Small said the request for the shirts was to let over 400 veterans know that there was a club here for them.

“Many veterans don’t participate with our club or know we exist. We have 50 members, 20 of which are active all the time. But we have approximately 500 veterans on this campus, National Guard members, and veterans from active duty that receive benefits to continue their education. Upon approval, when worn by members of our group, this will show others here that there is a club with people like them,” Small said.

Small stated that the request had nothing to do with using emotions to manipulate the system.

“I was told by that particular senator that I was there to manipulate the feelings, manipulate peoples’ decisions. That’s true in the sense that this emotional for me, but it’s not true that I am using what happened with the Social Justice Committee as a catalyst asking for money,” Small said.

This desire for sweatshirts and T-shirts has been actively discussed during the SVO meetings for the entire year. The SVO actively participated in the SGA canned food drive, so they could use the funds to attain apparel. However, due to a decreased budget, they had to use it for their annual Hoffman’s Gun Range trip instead.

“Our club minutes reflect that we have been trying to get this clothing all semester,” Small said.

The veto was held up by a 2/3 vote and the SVO was denied the funds. The same meeting in which the SVO’s contingency request was vetoed, Lunar Exploration Club’s contingency request of $905.76 for space suits was approved.

“They came with a similar request like SVO and they were approved. We were approved, but then vetoed by the SGA president. It seems clear to me that there is a clear case of discrimination,” Small said.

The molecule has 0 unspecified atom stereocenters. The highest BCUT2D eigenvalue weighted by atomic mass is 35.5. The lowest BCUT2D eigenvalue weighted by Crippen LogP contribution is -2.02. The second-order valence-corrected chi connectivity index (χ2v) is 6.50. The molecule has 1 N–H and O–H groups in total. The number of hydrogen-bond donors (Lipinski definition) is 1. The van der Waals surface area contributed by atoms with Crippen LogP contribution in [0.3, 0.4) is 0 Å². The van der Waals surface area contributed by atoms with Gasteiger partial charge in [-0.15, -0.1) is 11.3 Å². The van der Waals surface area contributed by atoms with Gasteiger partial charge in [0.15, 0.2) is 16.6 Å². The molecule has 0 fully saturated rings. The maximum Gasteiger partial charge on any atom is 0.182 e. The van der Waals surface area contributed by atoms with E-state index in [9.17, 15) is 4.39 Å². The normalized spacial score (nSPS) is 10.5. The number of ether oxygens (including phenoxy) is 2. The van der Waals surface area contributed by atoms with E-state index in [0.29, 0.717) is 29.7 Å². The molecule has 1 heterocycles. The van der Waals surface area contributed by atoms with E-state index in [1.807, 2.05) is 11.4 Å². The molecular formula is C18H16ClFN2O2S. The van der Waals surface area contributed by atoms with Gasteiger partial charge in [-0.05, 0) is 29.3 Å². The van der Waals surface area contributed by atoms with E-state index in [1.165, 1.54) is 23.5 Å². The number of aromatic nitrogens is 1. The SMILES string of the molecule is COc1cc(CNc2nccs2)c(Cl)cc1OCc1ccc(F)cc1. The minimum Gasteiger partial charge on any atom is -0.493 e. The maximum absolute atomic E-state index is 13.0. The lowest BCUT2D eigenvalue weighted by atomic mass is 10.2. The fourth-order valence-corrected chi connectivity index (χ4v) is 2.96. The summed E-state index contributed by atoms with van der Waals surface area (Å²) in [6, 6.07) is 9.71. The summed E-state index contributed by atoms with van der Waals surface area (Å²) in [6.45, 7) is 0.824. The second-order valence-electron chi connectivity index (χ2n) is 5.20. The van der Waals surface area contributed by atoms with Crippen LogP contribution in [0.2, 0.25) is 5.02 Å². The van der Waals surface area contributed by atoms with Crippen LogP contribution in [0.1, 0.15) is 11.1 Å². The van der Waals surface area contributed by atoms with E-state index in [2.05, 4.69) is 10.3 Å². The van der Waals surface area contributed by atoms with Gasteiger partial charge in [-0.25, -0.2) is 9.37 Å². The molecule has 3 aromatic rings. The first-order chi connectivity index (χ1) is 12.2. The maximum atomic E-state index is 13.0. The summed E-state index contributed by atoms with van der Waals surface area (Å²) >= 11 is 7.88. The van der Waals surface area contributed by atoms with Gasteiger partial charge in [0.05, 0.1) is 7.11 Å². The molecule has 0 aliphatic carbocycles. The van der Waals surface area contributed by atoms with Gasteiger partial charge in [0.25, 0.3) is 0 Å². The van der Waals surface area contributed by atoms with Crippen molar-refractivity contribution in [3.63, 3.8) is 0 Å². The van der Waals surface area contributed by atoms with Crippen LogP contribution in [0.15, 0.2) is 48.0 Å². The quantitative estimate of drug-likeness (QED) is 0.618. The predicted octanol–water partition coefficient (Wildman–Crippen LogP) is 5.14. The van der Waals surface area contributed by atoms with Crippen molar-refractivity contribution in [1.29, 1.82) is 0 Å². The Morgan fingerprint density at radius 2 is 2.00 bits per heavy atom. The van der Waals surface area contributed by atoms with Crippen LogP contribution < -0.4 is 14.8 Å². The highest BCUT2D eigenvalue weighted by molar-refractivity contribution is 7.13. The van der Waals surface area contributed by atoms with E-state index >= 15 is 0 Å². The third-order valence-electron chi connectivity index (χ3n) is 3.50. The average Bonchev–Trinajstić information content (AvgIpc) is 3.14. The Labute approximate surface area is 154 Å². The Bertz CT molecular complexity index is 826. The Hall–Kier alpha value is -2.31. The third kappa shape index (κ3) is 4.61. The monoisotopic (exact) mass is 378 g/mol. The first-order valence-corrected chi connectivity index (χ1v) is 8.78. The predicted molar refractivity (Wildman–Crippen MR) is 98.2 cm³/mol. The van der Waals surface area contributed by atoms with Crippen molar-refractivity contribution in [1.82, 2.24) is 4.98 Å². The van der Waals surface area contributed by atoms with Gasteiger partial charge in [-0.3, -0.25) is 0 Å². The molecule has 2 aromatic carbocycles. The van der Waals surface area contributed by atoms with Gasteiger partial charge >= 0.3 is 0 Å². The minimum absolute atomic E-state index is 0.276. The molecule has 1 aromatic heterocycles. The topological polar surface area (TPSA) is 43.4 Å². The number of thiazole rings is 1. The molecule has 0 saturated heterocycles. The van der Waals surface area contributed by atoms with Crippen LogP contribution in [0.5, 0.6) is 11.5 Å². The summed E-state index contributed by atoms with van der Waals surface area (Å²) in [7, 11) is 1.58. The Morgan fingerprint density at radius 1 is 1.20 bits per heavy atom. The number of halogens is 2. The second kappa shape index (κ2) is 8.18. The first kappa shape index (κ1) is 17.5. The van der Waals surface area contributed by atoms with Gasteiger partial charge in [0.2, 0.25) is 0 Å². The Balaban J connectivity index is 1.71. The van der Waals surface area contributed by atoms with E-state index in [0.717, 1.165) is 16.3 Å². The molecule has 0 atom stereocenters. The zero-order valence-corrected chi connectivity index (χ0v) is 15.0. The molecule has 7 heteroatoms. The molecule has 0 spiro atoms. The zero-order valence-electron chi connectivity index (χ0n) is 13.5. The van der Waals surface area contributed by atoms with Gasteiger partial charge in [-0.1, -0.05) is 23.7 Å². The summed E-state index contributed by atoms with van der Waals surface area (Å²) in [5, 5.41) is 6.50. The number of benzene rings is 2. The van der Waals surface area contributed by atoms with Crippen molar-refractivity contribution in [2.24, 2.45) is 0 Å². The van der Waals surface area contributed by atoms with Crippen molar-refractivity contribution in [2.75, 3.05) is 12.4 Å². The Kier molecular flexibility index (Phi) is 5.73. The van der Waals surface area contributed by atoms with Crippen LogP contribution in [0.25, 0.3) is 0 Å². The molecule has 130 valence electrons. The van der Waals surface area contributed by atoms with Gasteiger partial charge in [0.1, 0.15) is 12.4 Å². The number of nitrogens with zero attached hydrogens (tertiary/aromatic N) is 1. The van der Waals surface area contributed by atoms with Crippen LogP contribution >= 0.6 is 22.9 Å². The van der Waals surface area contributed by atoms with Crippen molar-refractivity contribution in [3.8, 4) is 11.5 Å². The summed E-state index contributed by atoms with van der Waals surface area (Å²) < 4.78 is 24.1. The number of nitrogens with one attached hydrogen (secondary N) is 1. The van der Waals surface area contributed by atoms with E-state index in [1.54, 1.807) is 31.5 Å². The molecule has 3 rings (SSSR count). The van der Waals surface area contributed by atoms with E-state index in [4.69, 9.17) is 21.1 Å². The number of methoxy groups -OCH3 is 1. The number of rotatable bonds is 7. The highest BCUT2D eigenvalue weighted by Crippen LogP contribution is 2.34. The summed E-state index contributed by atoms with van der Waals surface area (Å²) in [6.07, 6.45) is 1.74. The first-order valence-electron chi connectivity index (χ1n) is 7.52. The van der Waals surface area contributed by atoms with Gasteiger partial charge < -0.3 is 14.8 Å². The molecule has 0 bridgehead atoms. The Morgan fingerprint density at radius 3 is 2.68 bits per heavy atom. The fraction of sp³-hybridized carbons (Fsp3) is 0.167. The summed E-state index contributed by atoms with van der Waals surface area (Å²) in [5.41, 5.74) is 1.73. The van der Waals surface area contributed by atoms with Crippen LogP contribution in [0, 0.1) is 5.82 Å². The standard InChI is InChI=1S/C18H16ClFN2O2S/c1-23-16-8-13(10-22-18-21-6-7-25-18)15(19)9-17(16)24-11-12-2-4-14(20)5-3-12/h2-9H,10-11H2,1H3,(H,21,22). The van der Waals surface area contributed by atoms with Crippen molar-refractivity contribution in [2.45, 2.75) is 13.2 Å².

SGA senator Stephen Dew believes by the SGA not overturning the veto that the president ordered, and allowing the Lunar Exploration Club to receive space suits is a clear indication of discrimination happening within the SGA. Dew, who voted for the space suits, says that he has been voting for club requests each time.

“The fact that the veterans got a 18-4 vote the first time they requested, and got a majority the second time, speaks to the facts that senators in the majority want to fund the SVO. However, there is clearly an element on senate that doesn’t feel that way. It is rather disgusting that four people who voted against the SVO to begin with managed to obstruct government, and by obstructing government, a club was not able to get what they were requesting for,” Dew said.

Small has said that a number of senators have stepped in to assist the SVO and even attended their meeting last Thursday.

The SVO then filed another contingency request to the finance committee for $1,174.57 on April 17, for uniformed sweatshirts. The Chair of Finance Committee Treasurer, Brendan Kruh, decided not to hear the contingency request after he felt it was invalid due to the bylaws.

Vice President Christopher Cappiello disagreed with this, and said there seems to be a pattern with the SGA bringing up bylaws when it comes to the SVO.

“I think this is a good motion, they have everything they need to fill the bylaws, in my opinion: there is nothing wrong with this. We don’t have to pay 50 percent of it, we can pay 100 percent of it,” said Cappiello. “I don’t know why the argument is being brought up again when it comes to SVO and bylaws. Its like senate has this gravitational pull with bylaws when SVO walks into the door.”

It was appealed unanimously by the finance committee. The contingency request was approved by the majority of members of the finance committee, and will be heard by the SGA today.

Small already paid out of his own pocket to provide the club with T-Shirts. The shirt designer felt bad that Small had to pay for the SVO shirts after the SGA vetoed their request, and gave him a small military discount of 10 percent.

Active members and members who put out for the food drive will be receiving T-Shirts for free from Small. The SVO is looking into charging new members who would like to have T-Shirts, so that they can no longer go to the SGA for any other requests and are able to sustain themselves.